Bangalore's built-up area grew by 584 p.c. between 1973 and 2010: study
A new study by the Indian Institute of Science on Bangalore's spiralling growth confirms what most residents probably already know: the city lost 66 per cent of its vegetation and 74 per cent of its water bodies in less than 40 years, even as its built-up area grew by 584 per cent.
Green cover lost
The city's famed tree cover, which once accounted for 72 per cent of its area (488 sq. km) in 1973, dropped to 21 per cent (145 sq. km) in 2010, reveals the research paper published in the latest edition of the International Journal of Applied Earth Observation and Geoinformation.
Urban growth, especially in the last five years, has been “haphazard”, particularly on the outskirts of the city, says the paper.
The findings illustrate “the extent of influence of the drivers of urbanisation… Bangalore was the most sought-after destination for its climatic condition and the availability of various facilities (land availability, economy, political factors) compared to other cities”. Bangalore grew intensely in the northwest and southwest zones in 1992 due to industrialisation, and “this phenomenon intensified due to impetus to IT and BT sectors in SE and NE during post-2000”.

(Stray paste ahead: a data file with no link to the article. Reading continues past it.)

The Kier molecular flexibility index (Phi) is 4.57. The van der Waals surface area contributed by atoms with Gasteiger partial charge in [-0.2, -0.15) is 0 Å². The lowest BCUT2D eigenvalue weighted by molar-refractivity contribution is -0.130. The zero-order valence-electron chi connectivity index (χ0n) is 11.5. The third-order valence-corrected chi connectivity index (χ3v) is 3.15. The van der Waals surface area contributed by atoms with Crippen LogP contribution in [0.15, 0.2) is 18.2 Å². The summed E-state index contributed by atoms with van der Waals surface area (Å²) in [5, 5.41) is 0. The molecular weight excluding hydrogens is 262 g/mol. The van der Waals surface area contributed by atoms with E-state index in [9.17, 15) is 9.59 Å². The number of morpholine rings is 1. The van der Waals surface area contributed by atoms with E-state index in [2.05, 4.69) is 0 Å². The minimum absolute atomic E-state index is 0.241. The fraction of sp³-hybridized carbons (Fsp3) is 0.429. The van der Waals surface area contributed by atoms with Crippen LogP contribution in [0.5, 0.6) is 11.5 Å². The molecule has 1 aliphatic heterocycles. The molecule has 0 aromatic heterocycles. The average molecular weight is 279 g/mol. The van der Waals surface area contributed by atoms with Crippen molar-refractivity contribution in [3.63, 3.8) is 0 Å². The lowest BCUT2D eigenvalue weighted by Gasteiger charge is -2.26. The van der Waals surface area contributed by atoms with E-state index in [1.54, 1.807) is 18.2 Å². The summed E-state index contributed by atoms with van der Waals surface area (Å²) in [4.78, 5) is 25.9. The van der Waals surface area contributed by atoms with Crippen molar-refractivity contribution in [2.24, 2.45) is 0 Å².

While the central core areas of Bangalore saw a compact growth, the outskirts have witnessed urban sprawl and are deprived of basic amenities, says the study.
“Unplanned concentrated growth in a region has telling influences on natural resources (disappearance of open spaces — parks and water bodies), traffic congestion, enhanced pollution levels and also changes in the local climate.”
The urban built-up area increased by 342.83 per cent during 1973-92, 129.56 per cent during 1992-99, 106.7 per cent during 1999–2002, 114.51 per cent during 2002–06 and 126.19 per cent from 2006 to 2010.
How it was done
The study used spatial techniques involving temporal remote sensing data and geographic information system with spatial metrics and is authored by Ramachandra T.V., Bharath H. Aithal and Durgappa D. Sanna of the Indian Institute of Science.